The southern part of the night sky is dominated by Orion (the Hunter). Its stars are so bright that it is difficult to ignore. Look for four stars that form a giant rectangle and in the centre will be a line of three stars in a slightly tilted line. This is Orion’s Belt. The top left hand star of the rectangle is Betelgeux, which is often referred to as ‘beetle juice’! Betelgeux is a red giant star. The bottom right hand star of the rectangle is Rigel, which is a blue supergiant. This is a good chance to notice different star colours.
The colours of stars tell astronomers which ones are hotter. It may seem strange to say that blue stars, which have surface temperatures of about 30,000 degrees centigrade, are much hotter than red stars, whose surface temperatures are around 3,000 degrees centigrade.
Orion is one of our sign posts in the sky. We can use it to find our way around the winter sky. Using the three stars of Orion’s belt, draw a line down and to the left and you will reach Sirius the Dog Star, the brightest star in the constellation of Canis Major (the Great Dog) and, in fact, the brightest star in the night sky. If we use Betelgeux and draw a curved line to the left we reach Procyon the Small Dog Star, the brightest star in the constellation of Canis Minor (the Small Dog).
If we return to Orion’s belt and draw a line up and to the right we come across the bright red star Aldebaran in the constellation of Taurus (the Bull), and if we continue this line we find a cluster of stars called the Pleiades or Seven Sisters.
A line drawn from Rigel through the middle star of Orion’s Belt and through Betelgeux will lead to two bright stars, Castor and Pollux in the constellation of Gemini (The Twins). A line drawn through the right hand star of Orion’s Belt and through Bellatrix, the top right hand star of the rectangle of Orion, to the overhead point, leads to a bright yellow star called Capella in the constellation of Auriga (the Charioteer). Capella means ‘she goat’ and nearby are a small triangle of stars called ‘The Kids’.
Using Orion we are able to find all the bright stars in the winter sky, and once this has been accomplished the smaller, fainter constellations can be found.
What’s up in The Solar System?
The Planets in January
Jupiter is rising at about 10.00 pm but it is not really clearly visible in the sky until after midnight. The other planets are all definitely morning objects; Venus the ‘Morning Star’ is still visible about an hour before sunrise; Mars is higher in the morning sky but it is not as bright and may not be so easy to find. Saturn and Mercury are still close to the Sun and are therefore difficult to find.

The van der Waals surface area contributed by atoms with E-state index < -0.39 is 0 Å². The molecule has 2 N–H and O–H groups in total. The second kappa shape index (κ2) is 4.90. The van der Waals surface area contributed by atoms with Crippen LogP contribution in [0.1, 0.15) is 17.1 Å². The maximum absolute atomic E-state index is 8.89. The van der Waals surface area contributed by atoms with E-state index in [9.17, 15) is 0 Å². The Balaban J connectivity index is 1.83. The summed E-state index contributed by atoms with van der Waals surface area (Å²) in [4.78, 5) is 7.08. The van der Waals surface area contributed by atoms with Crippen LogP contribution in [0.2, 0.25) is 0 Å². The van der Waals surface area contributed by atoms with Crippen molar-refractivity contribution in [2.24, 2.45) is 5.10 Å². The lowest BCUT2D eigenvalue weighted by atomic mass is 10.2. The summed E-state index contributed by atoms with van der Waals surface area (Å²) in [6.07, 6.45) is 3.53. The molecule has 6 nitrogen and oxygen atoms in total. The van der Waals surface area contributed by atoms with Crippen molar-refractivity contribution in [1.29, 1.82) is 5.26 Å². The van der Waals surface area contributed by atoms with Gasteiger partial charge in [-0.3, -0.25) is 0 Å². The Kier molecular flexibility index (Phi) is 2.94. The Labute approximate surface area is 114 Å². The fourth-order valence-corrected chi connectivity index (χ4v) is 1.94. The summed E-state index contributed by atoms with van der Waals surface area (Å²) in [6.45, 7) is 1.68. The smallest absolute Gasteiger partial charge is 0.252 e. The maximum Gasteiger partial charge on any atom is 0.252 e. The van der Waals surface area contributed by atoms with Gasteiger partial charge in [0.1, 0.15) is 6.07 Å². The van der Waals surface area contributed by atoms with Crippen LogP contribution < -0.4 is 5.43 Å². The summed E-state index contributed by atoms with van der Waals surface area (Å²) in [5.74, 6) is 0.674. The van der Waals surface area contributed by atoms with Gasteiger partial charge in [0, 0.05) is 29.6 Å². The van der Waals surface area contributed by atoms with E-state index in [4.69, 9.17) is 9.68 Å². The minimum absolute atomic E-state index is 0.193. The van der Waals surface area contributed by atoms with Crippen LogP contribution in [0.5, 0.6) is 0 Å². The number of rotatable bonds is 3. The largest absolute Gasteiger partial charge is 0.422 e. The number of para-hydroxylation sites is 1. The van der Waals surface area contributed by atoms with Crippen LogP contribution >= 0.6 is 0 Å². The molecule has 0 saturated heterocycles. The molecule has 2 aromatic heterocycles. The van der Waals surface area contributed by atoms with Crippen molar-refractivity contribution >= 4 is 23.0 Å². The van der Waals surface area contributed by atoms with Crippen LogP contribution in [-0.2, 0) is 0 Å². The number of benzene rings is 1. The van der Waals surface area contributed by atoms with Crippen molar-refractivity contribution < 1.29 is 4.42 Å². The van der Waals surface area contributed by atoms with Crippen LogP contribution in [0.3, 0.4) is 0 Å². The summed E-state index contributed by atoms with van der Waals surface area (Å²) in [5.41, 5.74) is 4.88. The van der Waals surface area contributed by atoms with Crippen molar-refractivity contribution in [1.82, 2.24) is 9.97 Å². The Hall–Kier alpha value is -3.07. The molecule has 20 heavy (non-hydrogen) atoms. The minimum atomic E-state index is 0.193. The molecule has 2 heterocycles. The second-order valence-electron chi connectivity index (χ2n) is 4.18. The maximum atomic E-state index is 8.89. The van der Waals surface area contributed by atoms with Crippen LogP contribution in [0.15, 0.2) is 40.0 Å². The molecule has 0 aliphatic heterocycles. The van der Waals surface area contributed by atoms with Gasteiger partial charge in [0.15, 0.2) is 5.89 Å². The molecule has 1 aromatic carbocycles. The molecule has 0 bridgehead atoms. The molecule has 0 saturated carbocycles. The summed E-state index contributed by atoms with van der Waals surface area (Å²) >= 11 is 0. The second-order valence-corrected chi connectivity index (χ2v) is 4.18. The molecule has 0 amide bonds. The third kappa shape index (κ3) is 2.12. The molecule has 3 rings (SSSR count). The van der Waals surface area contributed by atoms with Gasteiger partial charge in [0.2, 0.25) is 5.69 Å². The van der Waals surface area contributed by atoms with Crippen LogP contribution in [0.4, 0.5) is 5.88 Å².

On the night of January 3rd/4th January, around 80 faint meteors per hour can be seen as we pass through the Quadrantid meteor shower. The Quadrantids are unique in that they are named after a constellation that no longer exists.
Meteors are the dusty remains left behind by a comet as it travels around the Sun. If the Earth passes through such a stream of meteor material we see a meteor shower. They are named after the constellation from which the meteors appear to come, for example, the Perseids in August appear to come from Perseus while the Geminids in December appear to come from Gemini. The Quadrantids, however, are named after the constellation Quadrans (the Quadrant), a constellation that no longer exists but is not quite forgotten due to this meteor shower.
Phases of the Moon for January
Last Quarter 2nd, New Moon 10th, First Quarter 16th, Full Moon 24th.
This month’s full moon is called the ‘Wolf Moon’, in the depths of winter wolves could be heard howling in the forests they were telling people that they were still around despite the cold weather and that travellers should be aware when entering the forests.
On January 2nd the Earth is at Perihelion, or closest point to the Sun this year, when it will be only 91¾ million miles (147 million km) from the Sun.
The next meeting of the Earby Astronomical society will be on Friday January 29th 2016 at All Saints’ Church, Earby from 7.30pm-9.00pm. This is the Post-Christmas Party and Astro Quiz to which all are welcome.
The next Earby A S meeting will be on Friday 29th January. This will be our post Christmas party night. There will be an astro quiz plus the latest astro news. It will be a good chance for people who are thinking of joining to come down and meet everyone. The meeting will begin at 7.30 pm at All Saints Church Skipton Road Earby.
Friday 2nd October 2015 The Autumn Sky by Martin Lunn MBE FRAS